David Consulting Group Ltd., Trading as DCG Software Value, Accepted as a G-Cloud 8 Supplier

DCG Software Value, a global provider of Function Point Analysis, software estimation, and Agile support services, has officially been accepted as a supplier for the Crown Commercial Service (CCS) G-Cloud framework, G-Cloud 8.

The G-Cloud framework aims to make it easier to procure information technology services via approved public sector organisations. Those interested can use the “Digital Marketplace” to search for services that are covered by the G-Cloud frameworks. Suppliers are carefully evaluated during the tender process and pre-agreed terms and conditions offer customers sound contractual safeguards. The agreement is fully EU compliant, saving customers the time and money associated with conducting their own procurement exercise.

The goal of DCG Software Value is to make software value visible to those both in IT and on the business side of the organisation. They have successfully helped a number of organisations in the UK to achieve such goals. The company will continue to work with public organisations via G-Cloud 8, helping to implement improvements that will make software development deliver value more cost effectively. 

The company’s available services include:

  • Functional Sizing
  • Vendor Estimate Validation and Estimation On Demand
  • Scaled Agile Framework
  • Training – Functional Sizing and/or Estimating
  • AgilityHealth Radar
  • Agile JumpStart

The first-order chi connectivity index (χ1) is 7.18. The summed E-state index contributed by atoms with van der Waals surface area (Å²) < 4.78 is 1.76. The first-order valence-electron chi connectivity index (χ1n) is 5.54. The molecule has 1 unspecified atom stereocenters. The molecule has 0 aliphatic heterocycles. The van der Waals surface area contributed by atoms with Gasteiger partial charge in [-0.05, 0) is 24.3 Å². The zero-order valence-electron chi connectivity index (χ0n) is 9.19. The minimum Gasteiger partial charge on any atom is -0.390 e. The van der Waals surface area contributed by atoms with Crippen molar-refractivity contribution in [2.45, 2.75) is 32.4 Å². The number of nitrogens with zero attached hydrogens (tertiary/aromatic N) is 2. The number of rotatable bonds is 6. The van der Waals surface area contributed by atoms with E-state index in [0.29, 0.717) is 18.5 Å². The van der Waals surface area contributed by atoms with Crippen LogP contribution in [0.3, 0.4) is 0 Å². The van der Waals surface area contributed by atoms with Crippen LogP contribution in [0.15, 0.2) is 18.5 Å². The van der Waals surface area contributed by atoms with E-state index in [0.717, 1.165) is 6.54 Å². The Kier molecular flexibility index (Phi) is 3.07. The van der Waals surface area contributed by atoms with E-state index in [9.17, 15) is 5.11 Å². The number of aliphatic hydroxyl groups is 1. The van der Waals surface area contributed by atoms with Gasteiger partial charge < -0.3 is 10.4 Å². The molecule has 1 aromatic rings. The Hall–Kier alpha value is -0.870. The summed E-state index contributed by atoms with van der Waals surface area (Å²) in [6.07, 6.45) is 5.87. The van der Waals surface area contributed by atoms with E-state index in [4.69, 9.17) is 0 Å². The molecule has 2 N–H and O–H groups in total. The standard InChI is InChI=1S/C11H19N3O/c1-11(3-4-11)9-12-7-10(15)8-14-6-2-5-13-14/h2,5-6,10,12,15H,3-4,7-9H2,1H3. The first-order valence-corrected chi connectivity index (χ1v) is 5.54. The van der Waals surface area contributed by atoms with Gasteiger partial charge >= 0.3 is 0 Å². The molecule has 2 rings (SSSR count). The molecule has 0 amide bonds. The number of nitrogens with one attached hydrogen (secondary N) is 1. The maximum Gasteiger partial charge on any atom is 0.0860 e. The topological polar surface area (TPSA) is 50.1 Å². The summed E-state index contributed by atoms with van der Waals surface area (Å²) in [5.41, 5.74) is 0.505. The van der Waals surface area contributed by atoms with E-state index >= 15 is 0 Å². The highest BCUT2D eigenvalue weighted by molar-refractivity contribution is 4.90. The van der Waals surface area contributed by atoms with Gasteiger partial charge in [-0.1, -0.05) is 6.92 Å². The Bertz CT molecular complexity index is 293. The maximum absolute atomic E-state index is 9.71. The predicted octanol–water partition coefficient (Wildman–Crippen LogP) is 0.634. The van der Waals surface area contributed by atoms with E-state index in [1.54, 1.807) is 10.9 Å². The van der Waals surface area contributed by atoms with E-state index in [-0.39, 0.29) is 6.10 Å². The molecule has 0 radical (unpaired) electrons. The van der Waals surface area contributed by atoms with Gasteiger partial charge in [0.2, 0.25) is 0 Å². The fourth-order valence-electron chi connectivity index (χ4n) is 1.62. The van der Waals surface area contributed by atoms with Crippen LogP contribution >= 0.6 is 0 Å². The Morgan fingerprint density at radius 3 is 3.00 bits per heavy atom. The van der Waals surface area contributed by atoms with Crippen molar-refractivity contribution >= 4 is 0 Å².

Public sector buyers are can find DCG’s services via the Digital Marketplace. More information about DCG Software Value is available here.

About DCG Software Value
DCG Software Value is a global provider of Function Point Analysis, software estimation, and Agile support services. Since 1994, companies of all sizes who depend on their software have relied on DCG to foster improved decision making and resource management and to quantifiably impact their bottom line. DCG maintains offices in Newcastle (UK), Philadelphia, and Colorado. DCG Software Value is the operating name of Objective Integrity, Inc., a Pennsylvania corporation.

For more information, visit www.softwarevalue.com.

About Crown Commercial Service
The Crown Commercial Service (CCS) works with both departments and organisations across the whole of the public sector to ensure maximum value is extracted from every commercial relationship and improve the quality of service delivery. The CCS goal is to become the “go-to” place for expert commercial and procurement services.

For more information, visit www.gov.uk/ccs.

Written by Default at 05:00
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What Does An Agile Coach Deliver?

Tom CagleyI am an Agile Coach, and I'm often asked about the role that Agile Coaches play in an organization. On the most basic level, Agile Coaches help teams and organizations embrace Agile and help maximize the delivery of business value from development. We use terms like "enable" and "facilitate" to describe how we help organizations and teams transform. But what does an Agile Coach actually do? Well, it's a variable mix of activities that includes: consulting, cajoling, training, arbitration, and mentoring.

Consulting

Coaches sometimes act as consultants. A consultant will actively involve him or herself in the game. Sometimes an Agile Coach will have to actively participate in performing a task or activity so that the team can see the technique in action.

Cajoling